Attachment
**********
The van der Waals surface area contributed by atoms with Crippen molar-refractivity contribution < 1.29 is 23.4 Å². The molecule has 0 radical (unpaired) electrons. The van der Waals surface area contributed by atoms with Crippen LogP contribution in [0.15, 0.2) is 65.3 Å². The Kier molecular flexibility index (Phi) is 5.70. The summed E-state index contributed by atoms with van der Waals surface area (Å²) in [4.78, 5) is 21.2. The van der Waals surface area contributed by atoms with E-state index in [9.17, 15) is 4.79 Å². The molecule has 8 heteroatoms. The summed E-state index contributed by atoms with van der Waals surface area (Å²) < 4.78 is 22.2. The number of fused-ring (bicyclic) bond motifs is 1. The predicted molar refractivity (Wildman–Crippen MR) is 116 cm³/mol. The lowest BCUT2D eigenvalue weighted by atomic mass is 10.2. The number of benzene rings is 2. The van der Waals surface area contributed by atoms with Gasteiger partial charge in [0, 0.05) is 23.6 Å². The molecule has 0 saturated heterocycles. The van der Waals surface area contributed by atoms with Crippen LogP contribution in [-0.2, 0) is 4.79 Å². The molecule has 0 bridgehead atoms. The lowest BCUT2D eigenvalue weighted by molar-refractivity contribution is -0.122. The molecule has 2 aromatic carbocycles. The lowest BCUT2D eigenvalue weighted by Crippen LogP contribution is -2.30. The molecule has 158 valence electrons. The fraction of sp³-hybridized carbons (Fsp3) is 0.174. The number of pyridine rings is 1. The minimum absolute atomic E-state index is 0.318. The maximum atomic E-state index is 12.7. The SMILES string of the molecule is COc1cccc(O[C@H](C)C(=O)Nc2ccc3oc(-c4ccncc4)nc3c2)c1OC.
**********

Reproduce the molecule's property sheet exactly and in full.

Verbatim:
The van der Waals surface area contributed by atoms with Crippen molar-refractivity contribution < 1.29 is 23.4 Å². The molecule has 0 radical (unpaired) electrons. The van der Waals surface area contributed by atoms with Crippen LogP contribution in [0.15, 0.2) is 65.3 Å². The Kier molecular flexibility index (Phi) is 5.70. The summed E-state index contributed by atoms with van der Waals surface area (Å²) in [4.78, 5) is 21.2. The van der Waals surface area contributed by atoms with E-state index in [9.17, 15) is 4.79 Å². The molecule has 8 heteroatoms. The summed E-state index contributed by atoms with van der Waals surface area (Å²) < 4.78 is 22.2. The number of fused-ring (bicyclic) bond motifs is 1. The predicted molar refractivity (Wildman–Crippen MR) is 116 cm³/mol. The lowest BCUT2D eigenvalue weighted by atomic mass is 10.2. The number of benzene rings is 2. The van der Waals surface area contributed by atoms with Gasteiger partial charge in [0, 0.05) is 23.6 Å². The molecule has 0 saturated heterocycles. The van der Waals surface area contributed by atoms with Crippen LogP contribution in [-0.2, 0) is 4.79 Å². The molecule has 0 bridgehead atoms. The lowest BCUT2D eigenvalue weighted by molar-refractivity contribution is -0.122. The molecule has 2 aromatic carbocycles. The lowest BCUT2D eigenvalue weighted by Crippen LogP contribution is -2.30. The molecule has 158 valence electrons. The fraction of sp³-hybridized carbons (Fsp3) is 0.174. The number of pyridine rings is 1. The minimum absolute atomic E-state index is 0.318. The maximum atomic E-state index is 12.7. The SMILES string of the molecule is COc1cccc(O[C@H](C)C(=O)Nc2ccc3oc(-c4ccncc4)nc3c2)c1OC.